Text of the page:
India Supreme Court to review colonial law criminalising homosexuality


Members and supporters of the lesbian, gay, bisexual, transgender (LGBT) community take part in a pride march in New Delhi in November 2017. (Photo: AFP/Sajjad Hussain)

In an historic move for LGBTQ+ rights, India’s Supreme Court have agreed to re-examine a law passed by the British during the colonial era in the 1860s, which ruled sex between men illegal.

The court said it would take up a legal challenge by five high-profile Indians who said the colonial-era law created an atmosphere of intimidation.

“A section of people … who exercise their choice should never live in a state of fear,” said the court in its ruling on Monday 8 January, adding that “societal morality” was subject to change over time.

Britain originally criminalised homosexuality in South Asia, despite it being a norm for centuries prior.

Section 377 of the Indian penal code bans homosexual acts as “carnal intercourse against the order of nature”, and allows for life imprisonment, though prosecutions for same-sex activity have been rare.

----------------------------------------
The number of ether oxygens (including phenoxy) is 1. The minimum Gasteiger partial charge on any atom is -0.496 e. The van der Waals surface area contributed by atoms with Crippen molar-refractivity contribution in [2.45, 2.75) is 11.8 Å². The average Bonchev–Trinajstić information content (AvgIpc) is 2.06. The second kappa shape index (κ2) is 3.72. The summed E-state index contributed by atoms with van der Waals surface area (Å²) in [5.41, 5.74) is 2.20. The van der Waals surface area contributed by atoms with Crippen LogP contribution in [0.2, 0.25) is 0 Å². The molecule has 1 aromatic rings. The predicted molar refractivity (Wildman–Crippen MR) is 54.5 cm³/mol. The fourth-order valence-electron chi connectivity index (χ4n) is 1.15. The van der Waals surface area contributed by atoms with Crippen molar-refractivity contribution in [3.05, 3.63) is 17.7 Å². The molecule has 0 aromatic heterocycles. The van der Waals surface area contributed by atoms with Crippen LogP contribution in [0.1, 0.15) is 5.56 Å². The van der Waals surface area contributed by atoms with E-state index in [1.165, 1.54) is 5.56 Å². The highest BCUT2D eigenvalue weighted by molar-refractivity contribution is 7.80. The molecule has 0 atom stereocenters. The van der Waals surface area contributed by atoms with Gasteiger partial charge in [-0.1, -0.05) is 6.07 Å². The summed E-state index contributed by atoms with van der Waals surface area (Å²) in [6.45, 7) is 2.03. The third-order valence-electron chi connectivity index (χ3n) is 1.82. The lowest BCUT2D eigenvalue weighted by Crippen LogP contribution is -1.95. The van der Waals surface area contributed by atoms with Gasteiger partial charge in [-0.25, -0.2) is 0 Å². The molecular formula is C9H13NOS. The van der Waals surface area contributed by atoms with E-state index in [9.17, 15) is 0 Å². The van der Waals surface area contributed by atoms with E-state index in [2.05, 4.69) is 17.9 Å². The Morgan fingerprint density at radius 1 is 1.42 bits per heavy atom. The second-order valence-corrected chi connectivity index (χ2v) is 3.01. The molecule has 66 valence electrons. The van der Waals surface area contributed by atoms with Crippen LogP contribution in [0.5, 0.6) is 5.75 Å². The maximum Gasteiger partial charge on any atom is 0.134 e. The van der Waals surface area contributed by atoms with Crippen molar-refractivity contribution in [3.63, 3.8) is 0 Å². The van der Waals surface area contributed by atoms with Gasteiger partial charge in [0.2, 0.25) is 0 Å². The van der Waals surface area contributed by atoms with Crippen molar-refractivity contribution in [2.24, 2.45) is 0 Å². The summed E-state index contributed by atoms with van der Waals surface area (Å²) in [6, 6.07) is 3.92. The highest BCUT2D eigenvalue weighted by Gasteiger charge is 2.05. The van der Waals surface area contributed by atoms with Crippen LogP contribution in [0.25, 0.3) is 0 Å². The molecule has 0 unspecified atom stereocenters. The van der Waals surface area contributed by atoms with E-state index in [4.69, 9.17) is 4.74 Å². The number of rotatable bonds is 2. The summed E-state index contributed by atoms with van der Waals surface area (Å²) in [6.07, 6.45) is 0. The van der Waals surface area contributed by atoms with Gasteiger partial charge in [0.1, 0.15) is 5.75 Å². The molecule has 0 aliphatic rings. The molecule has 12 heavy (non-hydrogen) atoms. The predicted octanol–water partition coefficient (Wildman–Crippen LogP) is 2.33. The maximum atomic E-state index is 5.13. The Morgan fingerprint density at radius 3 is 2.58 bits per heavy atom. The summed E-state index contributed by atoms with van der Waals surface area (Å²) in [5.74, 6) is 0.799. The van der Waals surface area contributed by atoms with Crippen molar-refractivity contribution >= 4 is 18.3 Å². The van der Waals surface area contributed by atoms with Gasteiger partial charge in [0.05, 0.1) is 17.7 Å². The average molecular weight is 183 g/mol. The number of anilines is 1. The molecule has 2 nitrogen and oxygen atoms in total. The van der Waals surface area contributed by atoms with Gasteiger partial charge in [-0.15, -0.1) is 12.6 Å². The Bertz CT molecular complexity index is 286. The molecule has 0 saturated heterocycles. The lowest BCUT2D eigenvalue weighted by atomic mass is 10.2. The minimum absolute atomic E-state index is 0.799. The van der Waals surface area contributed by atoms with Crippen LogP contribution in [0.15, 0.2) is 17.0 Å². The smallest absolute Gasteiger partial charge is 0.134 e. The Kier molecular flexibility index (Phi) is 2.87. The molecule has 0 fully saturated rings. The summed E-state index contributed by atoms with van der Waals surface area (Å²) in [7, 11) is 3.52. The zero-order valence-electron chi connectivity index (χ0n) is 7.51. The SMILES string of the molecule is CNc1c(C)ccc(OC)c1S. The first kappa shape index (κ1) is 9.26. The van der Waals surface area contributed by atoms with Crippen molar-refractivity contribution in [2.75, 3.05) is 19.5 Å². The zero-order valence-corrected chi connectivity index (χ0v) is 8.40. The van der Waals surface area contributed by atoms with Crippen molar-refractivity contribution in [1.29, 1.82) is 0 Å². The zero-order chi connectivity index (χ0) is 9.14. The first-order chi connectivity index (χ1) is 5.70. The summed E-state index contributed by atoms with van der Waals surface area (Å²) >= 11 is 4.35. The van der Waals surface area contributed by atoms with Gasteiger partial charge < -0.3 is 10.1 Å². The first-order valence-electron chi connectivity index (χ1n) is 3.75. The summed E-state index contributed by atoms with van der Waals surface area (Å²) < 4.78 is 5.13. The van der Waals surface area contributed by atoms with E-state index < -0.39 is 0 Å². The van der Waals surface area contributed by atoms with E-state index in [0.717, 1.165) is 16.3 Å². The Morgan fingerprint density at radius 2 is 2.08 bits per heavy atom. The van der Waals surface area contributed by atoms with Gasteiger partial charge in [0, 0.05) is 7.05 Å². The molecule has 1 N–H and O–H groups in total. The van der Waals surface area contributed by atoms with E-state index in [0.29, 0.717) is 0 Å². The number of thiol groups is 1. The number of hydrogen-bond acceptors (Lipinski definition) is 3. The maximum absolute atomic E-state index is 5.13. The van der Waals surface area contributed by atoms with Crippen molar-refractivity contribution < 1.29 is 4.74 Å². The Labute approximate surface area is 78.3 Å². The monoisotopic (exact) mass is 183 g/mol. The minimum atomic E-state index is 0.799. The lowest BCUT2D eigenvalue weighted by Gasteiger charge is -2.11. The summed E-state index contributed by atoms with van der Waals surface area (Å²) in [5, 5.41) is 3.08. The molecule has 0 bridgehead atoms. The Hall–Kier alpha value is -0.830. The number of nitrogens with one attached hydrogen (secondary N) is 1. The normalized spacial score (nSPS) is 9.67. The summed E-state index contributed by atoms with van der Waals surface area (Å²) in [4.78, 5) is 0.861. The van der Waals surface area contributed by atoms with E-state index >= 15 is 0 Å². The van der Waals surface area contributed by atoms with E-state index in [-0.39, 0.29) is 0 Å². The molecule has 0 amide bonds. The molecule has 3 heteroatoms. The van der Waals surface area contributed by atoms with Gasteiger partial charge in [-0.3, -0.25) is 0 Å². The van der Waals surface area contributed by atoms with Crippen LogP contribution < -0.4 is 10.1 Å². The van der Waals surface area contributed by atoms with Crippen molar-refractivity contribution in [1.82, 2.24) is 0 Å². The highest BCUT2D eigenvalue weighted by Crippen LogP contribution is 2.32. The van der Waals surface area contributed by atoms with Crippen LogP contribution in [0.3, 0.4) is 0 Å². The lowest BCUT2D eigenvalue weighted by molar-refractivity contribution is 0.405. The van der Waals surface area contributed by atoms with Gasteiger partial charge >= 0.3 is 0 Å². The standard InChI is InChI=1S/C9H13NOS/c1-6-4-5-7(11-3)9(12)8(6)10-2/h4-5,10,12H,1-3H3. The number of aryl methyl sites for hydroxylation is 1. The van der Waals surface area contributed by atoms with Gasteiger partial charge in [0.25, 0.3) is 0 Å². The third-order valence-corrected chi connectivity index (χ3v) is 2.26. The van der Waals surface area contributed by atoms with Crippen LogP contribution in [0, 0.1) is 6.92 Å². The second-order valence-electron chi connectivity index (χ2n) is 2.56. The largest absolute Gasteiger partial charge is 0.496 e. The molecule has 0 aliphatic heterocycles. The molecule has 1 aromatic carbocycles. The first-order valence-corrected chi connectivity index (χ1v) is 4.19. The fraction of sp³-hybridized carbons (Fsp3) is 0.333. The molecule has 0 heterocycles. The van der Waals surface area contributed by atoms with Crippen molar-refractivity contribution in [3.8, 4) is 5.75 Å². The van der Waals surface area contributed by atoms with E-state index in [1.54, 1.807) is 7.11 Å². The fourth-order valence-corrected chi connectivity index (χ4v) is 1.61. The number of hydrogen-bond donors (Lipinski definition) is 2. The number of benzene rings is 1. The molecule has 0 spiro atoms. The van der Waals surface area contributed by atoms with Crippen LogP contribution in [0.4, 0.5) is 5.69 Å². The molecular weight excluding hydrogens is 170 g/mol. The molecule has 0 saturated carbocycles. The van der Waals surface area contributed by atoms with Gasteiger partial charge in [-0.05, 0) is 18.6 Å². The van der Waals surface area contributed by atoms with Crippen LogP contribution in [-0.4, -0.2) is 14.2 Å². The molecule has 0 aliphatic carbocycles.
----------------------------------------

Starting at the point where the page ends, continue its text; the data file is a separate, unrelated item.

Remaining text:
The three-judge bench clarified that it would be considering decriminalisation of consensual sex between gay, lesbian, and bi/pansexual adults — not sex between animals or children, which the law also forbids.

“Law copes with life and accordingly change takes place. Morality that the public perceives, the Constitution may not conceive of,” the bench of Chief Justice Dipak Misra and Justices A.M. Khanwilkar and D.Y. Chandrachud said.

Before Portuguese and British colonisation, India did not have any laws that discriminated against its LGBTQ+ citizens. As a result of their rule, however, societies were transformed through legislation into ones that frowned upon and discriminated against its queer and transgender populations. This attitude extends to other parts of South Asia after the 1947 partition too, like Pakistan and Bangladesh.

 

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Xain Storey

Xain is the co-founder and editor of BroFeed. He spends most of his time researching bioculturalism, building epic fantasy worlds, and wondering why people still trust their governments.

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